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My Office Gave Me A Reputation

8 Apr

When I began my new job, I didn’t decorate my office for months.  Why?  Because I wanted to really hit the ground running.  Beautifying my work space could come later.

My high level of productivity and my Spartan office led co-workers to form these first impressions of me:

1)      I’m an extremely hard worker (which I am).

2)      I’m not creative.  Why did they think this?  My bare, slightly dirty walls gave off the impression of someone who hadn’t thought creatively about his office, and my colleagues took this as a sign that I wasn’t very creative.

I’ve struggled to shed this uncreative label ever since.

Your first weeks in the workplace are like your clothes on a first date.  They’re used by others to form opinions of you.  And for good or bad, work reputations tend to persist, whether they’re entirely accurate or not:

  • You will be given work based on these first impressions that will only strengthen that initial reputation.  If you’re deemed a creative thinker, you’ll be given creative projects to work on.  Your creativity working on these projects will strengthen your reputation for being creative.  Conversely, you may miss out on opportunities based on first impressions, which makes it harder to shed or alter those labels.
  • First impressions aren’t always reassessed.  The colleagues we work closely with  have constant contact with us on which to reassess and alter their opinions.  However, especially in larger companies, there are colleagues with whom we rarely interact.  These co-workers rely on their first impressions and hearsay when deciding what we’re like.  With these colleagues, a first impression is sometimes all you get.

 

My office today...still needs a little work, but at least there's something on the walls!

My office today…still needs a little work, but at least there’s something on the walls!

I’m not saying that first impressions in the workplace can’t be changed.  If you’re at a company worth working for (like mine), your work will eventually shine through.  But first impressions are an important reality of the work place, and we’re all served well by doing three things:

1)      When you start a new job or join a new team, think hard about how you want to be known and take action to convey those things about you.

2)      It’s worth taking the time to get to know people you don’t work closely with.  You owe it yourself to give these colleagues an idea of who you really are.  Don’t let first impressions or office talk determine what people think of you.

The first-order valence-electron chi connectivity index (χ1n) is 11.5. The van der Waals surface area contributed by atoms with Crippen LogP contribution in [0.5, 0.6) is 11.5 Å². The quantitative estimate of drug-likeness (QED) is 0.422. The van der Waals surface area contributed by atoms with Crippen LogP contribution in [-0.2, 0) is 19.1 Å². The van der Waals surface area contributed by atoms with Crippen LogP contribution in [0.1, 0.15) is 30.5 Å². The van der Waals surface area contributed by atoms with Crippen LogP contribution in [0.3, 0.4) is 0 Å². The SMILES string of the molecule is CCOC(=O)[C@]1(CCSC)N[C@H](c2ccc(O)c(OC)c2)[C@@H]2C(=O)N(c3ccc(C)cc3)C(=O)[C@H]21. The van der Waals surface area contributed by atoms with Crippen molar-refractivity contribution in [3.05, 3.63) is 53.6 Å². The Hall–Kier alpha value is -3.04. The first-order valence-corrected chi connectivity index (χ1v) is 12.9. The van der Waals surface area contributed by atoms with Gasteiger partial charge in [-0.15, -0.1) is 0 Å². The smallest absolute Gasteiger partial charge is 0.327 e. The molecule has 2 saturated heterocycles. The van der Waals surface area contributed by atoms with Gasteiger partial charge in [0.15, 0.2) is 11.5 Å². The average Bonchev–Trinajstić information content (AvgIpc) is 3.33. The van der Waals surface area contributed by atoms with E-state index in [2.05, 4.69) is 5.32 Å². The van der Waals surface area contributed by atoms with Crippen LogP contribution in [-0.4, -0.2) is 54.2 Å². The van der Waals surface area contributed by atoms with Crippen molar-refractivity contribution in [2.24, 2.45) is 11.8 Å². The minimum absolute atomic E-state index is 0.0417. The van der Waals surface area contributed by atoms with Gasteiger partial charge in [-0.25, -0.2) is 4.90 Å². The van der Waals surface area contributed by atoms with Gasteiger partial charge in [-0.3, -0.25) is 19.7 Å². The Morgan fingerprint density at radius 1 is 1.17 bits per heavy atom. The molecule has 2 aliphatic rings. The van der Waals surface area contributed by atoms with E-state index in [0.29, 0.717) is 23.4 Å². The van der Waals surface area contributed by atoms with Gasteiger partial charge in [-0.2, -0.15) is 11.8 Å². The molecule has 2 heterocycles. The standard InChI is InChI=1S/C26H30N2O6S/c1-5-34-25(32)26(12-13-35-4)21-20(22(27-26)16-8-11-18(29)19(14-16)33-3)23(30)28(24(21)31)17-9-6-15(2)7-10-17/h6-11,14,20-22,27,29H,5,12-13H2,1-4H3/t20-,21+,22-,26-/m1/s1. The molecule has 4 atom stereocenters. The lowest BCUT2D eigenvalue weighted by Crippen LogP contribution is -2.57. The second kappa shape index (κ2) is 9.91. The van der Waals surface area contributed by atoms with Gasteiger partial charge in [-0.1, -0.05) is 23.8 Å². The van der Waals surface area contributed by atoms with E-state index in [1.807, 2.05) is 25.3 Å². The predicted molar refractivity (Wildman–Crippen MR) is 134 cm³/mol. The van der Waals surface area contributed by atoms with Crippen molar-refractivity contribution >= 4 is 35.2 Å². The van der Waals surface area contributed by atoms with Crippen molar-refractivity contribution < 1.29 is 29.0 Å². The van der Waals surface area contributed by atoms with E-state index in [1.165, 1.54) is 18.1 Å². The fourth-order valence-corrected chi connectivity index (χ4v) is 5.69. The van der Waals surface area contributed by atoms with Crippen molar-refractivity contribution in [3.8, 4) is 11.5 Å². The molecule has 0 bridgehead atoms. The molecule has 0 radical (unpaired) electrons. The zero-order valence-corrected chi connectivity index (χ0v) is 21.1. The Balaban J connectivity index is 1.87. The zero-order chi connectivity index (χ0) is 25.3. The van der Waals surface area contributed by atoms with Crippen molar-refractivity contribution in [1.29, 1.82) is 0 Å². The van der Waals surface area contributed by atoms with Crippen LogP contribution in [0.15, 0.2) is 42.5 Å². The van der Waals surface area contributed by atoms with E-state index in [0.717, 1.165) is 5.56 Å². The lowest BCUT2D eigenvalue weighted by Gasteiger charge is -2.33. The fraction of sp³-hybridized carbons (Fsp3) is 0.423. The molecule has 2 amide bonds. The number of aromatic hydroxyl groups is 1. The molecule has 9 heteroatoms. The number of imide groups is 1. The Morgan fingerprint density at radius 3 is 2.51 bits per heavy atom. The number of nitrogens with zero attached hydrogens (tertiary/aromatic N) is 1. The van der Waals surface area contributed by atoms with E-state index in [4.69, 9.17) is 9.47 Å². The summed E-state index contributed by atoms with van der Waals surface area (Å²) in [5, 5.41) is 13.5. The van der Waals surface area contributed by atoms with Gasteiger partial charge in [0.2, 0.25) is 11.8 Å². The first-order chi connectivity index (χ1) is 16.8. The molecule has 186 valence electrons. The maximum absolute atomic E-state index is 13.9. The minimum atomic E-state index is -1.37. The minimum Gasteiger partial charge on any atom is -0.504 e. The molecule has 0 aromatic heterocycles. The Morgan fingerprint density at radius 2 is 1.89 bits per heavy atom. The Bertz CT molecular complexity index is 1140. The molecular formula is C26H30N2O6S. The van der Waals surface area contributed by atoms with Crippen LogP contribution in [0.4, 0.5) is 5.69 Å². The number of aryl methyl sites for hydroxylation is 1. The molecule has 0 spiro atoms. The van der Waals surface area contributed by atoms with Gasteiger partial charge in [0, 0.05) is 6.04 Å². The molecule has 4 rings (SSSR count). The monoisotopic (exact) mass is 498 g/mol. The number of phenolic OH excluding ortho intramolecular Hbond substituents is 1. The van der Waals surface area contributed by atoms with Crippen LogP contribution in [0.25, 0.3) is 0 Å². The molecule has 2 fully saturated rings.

3)      Make extra effort to brag about yourself.  It’s worth doing modest self-promotion to highlight the qualities you want to be known for, especially when first impressions are so sticky.  My colleague posts an impressive day-by-day itinerary of her business travel on her door when she’s out of the office.  It’s a subtle, but effective way of demonstrating how hard she’s working.

And of course, decorate your office right away.

The Bad Idea Revolution

21 Mar

Bob Marley.  Les Mis.  America.  Revolutions are sexy.  Which is why I’m hesitant to write this blog post.  How to kill the bad idea revolution.  But here it goes.

I love my colleague.  But recently, he had an ill-founded idea for a new product feature.  When I found out about it, I vowed I’d soon voice my concerns.

“The time to stop a revolution is at the beginning, not the end.”  –Adlai Stevenson

But I didn’t act for a few days.  Things got busy and talking to him kept on slipping down my to-do list.  By the time I did, my colleague had already converted two disciples and drafted an initial plan.  I tried to talk him out of it, but his mind was decided.  The bad idea revolution was in motion.

Bad ideas are just ideas until one of three things occur:  

1)      The bad idea attracts at least one follower.

2)      The revolutionary has time to develop a concrete plan.

3)      The tiniest of first steps is made to start executing the plan.

These three things take time.  It might be two hours or two weeks before a colleague with a bad idea can attract a follower or devise a plan.  The key is to confront the person with your concerns before these events ever happen.  If one of these events does occur, you’re no longer fighting just an idea.  You’re fighting a bad idea revolution.

revolution

If a bad idea does becomes a revolution, here are two additional tactics to try:

1) Convince another colleague of the risks inherent in the idea.  Ignoring one colleague is easy.  Ignoring a group of colleagues is not.

2)  Use the two for every one rule to come prepared with alternatives.

It’s not as sexy to kill a revolution as it is to start one, but sometimes it’s just as important.  Act swiftly to kill bad ideas, before others become committed to them.  You’ll create space for other, important ideas to breathe.

Two For Every One

10 Mar

“Criticizes the ideas of others without ever offering an idea or solution of his own.  Drains the room of energy.  Not a forward thinker.”

That was me.  No wonder my colleagues left me out of group lunches.

criticism

But after reading Imagine by Jonah Lehrer, all of that has changed.  In his book, Lehrer describes “plussing,” the act of  bringing a new idea or tweak to the table after you criticize someone else’s idea.  Your idea, “the plus,” softens the criticism and provides a new or altered plan.  I’ve taken plussing a step further: I now hold myself accountable to the two for every one rule.